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VOLUME 04 ISSUE 07 JULY 2021

Monetary Policy and Domestic Private Investment in Nigeria
1Lubo Ebisine, 2 Bigbo Oki
1,2Department of Economics, University of Africa, Toru-Orua, Bayelsa State
DOI : https://doi.org/10.47191/ijmra/v4-i7-06

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ABSTRACT:

This paper empirically examined the effect of monetary policy on domestic private investment in Nigeria from 1981 to 2018. In other to achieve our objectives, annual time series data of the dependent variable – domestic private investment (DPI) and independent variables – money supply (MS), government domestic debt (GDD), government domestic savings (GDS), interest rate (INT) and consumer price index (CPI) were collected from secondary sources like CBN Statistical Bulletin and WDI. Thereafter, the data were analyzed using descriptive statistics and the econometrics technique of Vector Error Correction Mechanism (ECM) method of analysis. The results of analysis indicated that a long run relationship exists among the variables. Furthermore, the paper revealed that money supply (MS), government domestic savings (GDS). interest rate (INT) and consumer price index (CPI) have a negative and insignificant effect on domestic private investment in the long run but interest rate is significant at 5%, while government domestic debt (GDD), has a positive and insignificant effect on domestic private investment (DPI) in the long run in Nigeria within the period. Based on the above findings, the paper recommends as follows: Expansionary monetary policy should be formulated that will reduce interest rate, encourage borrowings and savings. This will expand commercial banks and other credit granting financial institutions which will encourage real investment in the economy.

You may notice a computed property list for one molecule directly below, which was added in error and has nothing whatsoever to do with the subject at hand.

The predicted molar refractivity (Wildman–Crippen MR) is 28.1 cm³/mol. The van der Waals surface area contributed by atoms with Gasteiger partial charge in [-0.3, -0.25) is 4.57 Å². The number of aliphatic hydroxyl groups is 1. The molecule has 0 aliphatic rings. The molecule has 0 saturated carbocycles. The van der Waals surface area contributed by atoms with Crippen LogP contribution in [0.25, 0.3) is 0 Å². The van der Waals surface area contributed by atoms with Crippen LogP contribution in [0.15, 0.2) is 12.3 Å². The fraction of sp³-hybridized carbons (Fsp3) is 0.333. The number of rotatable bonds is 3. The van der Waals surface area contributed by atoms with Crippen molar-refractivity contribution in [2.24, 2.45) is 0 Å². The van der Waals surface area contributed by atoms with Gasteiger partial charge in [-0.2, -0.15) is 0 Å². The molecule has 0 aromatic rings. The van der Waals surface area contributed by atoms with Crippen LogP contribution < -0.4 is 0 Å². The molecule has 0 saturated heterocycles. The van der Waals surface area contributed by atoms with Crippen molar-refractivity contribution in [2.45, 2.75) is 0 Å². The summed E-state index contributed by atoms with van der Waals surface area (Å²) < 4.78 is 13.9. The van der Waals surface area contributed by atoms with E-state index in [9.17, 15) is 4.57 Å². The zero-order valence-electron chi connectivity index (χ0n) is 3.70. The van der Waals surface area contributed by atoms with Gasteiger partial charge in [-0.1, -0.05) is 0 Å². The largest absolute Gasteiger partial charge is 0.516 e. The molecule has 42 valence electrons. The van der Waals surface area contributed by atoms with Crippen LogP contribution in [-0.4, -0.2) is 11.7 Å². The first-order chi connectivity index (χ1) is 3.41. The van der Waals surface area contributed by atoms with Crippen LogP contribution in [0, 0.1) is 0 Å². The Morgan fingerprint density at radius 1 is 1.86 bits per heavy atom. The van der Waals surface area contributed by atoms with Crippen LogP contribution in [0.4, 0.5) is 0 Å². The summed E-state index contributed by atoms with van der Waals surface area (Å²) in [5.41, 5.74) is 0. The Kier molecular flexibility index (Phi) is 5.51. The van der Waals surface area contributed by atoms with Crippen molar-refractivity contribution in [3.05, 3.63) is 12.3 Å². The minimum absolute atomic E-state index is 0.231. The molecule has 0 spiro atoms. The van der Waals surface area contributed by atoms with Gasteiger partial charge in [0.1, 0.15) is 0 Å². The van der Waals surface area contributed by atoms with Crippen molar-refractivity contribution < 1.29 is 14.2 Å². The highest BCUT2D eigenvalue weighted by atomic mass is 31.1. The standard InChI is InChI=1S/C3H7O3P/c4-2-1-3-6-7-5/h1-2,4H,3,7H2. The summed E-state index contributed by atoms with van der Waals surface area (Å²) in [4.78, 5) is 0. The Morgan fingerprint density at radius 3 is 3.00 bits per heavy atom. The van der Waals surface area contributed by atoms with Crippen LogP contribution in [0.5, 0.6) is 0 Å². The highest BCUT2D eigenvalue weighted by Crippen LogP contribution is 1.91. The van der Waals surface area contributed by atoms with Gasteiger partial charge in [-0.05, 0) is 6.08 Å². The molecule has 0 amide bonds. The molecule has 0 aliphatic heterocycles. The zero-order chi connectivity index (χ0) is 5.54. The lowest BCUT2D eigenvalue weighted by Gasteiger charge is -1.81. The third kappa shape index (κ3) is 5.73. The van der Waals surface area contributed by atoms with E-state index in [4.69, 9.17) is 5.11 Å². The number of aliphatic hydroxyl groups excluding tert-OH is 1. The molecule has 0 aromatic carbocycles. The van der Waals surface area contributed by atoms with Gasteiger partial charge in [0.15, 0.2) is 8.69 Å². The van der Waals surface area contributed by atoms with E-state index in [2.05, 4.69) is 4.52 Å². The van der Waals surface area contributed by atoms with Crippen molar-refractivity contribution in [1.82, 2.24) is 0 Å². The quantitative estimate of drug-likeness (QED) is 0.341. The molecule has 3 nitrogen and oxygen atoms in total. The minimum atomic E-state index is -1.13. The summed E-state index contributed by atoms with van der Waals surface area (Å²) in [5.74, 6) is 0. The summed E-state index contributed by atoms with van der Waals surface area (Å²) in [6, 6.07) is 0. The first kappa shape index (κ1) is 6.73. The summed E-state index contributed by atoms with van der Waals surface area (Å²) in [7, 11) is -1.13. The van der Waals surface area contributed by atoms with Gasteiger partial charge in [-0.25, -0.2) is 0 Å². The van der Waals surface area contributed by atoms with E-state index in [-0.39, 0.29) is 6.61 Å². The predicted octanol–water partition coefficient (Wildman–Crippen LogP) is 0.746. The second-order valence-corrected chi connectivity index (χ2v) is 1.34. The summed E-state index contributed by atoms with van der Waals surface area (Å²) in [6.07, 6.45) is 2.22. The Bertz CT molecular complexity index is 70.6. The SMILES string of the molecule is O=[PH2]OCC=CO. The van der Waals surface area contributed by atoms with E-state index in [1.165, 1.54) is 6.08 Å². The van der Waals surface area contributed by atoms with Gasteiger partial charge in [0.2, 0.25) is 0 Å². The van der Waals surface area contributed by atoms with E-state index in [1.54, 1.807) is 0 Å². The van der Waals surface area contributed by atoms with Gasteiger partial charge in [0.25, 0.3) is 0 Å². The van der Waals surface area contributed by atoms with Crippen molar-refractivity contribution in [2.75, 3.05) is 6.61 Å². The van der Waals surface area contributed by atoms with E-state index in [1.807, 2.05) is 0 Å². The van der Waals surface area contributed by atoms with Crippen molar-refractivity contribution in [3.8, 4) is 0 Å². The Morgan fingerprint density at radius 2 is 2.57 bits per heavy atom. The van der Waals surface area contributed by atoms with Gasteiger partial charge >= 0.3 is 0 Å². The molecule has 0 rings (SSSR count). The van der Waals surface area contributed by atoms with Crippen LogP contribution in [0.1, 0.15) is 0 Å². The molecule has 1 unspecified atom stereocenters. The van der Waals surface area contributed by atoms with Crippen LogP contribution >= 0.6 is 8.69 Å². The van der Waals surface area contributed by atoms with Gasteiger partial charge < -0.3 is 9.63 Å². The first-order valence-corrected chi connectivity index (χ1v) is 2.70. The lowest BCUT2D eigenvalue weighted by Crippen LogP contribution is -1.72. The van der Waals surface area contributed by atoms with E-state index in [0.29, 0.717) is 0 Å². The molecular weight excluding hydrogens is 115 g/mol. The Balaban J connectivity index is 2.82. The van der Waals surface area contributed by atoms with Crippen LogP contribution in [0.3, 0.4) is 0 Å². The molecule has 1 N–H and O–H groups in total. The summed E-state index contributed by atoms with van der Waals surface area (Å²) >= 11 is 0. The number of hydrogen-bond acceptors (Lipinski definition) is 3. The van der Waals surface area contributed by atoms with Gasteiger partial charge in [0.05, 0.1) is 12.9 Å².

KEY WORDS:

Domestic Private Investment, Money Supply, Gross Domestic Debt, Gross Domestic Savings, Inflation and Interest Rate.

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VOLUME 04 ISSUE 07 JULY 2021

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